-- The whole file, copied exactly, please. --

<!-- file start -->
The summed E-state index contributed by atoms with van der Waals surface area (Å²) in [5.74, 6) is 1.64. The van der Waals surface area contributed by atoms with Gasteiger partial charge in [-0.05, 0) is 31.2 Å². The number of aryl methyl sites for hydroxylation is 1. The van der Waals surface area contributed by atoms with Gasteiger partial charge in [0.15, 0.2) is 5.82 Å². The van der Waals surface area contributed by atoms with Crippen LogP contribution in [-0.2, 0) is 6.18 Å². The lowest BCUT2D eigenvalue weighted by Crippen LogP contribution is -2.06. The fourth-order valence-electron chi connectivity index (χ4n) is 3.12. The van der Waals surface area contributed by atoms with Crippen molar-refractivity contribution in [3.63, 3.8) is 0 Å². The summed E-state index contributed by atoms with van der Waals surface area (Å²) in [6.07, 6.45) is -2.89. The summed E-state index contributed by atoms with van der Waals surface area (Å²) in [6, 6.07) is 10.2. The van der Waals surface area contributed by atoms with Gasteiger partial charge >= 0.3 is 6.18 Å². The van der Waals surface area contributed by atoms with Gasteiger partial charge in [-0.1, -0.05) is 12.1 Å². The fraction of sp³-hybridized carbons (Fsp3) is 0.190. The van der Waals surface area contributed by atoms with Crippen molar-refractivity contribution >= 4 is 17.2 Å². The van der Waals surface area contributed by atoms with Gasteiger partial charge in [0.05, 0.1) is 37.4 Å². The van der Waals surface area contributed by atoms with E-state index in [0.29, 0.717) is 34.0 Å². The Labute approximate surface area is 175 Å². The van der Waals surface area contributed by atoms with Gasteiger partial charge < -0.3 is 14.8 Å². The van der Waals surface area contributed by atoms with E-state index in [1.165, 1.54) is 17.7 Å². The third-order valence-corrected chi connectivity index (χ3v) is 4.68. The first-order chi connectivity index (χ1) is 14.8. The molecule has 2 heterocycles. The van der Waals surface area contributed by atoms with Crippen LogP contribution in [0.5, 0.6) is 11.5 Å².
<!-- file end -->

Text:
The summed E-state index contributed by atoms with van der Waals surface area (Å²) in [5.74, 6) is 1.64. The van der Waals surface area contributed by atoms with Gasteiger partial charge in [-0.05, 0) is 31.2 Å². The number of aryl methyl sites for hydroxylation is 1. The van der Waals surface area contributed by atoms with Gasteiger partial charge in [0.15, 0.2) is 5.82 Å². The van der Waals surface area contributed by atoms with Crippen LogP contribution in [-0.2, 0) is 6.18 Å². The lowest BCUT2D eigenvalue weighted by Crippen LogP contribution is -2.06. The fourth-order valence-electron chi connectivity index (χ4n) is 3.12. The van der Waals surface area contributed by atoms with Crippen molar-refractivity contribution in [3.63, 3.8) is 0 Å². The summed E-state index contributed by atoms with van der Waals surface area (Å²) in [6.07, 6.45) is -2.89. The summed E-state index contributed by atoms with van der Waals surface area (Å²) in [6, 6.07) is 10.2. The van der Waals surface area contributed by atoms with Gasteiger partial charge >= 0.3 is 6.18 Å². The van der Waals surface area contributed by atoms with Gasteiger partial charge in [-0.1, -0.05) is 12.1 Å². The fraction of sp³-hybridized carbons (Fsp3) is 0.190. The van der Waals surface area contributed by atoms with Crippen molar-refractivity contribution >= 4 is 17.2 Å². The van der Waals surface area contributed by atoms with Gasteiger partial charge in [0.05, 0.1) is 37.4 Å². The van der Waals surface area contributed by atoms with E-state index in [0.29, 0.717) is 34.0 Å². The Labute approximate surface area is 175 Å². The van der Waals surface area contributed by atoms with Gasteiger partial charge < -0.3 is 14.8 Å². The van der Waals surface area contributed by atoms with E-state index in [1.165, 1.54) is 17.7 Å². The third-order valence-corrected chi connectivity index (χ3v) is 4.68. The first-order chi connectivity index (χ1) is 14.8. The molecule has 2 heterocycles. The van der Waals surface area contributed by atoms with Crippen LogP contribution in [0.5, 0.6) is 11.5 Å².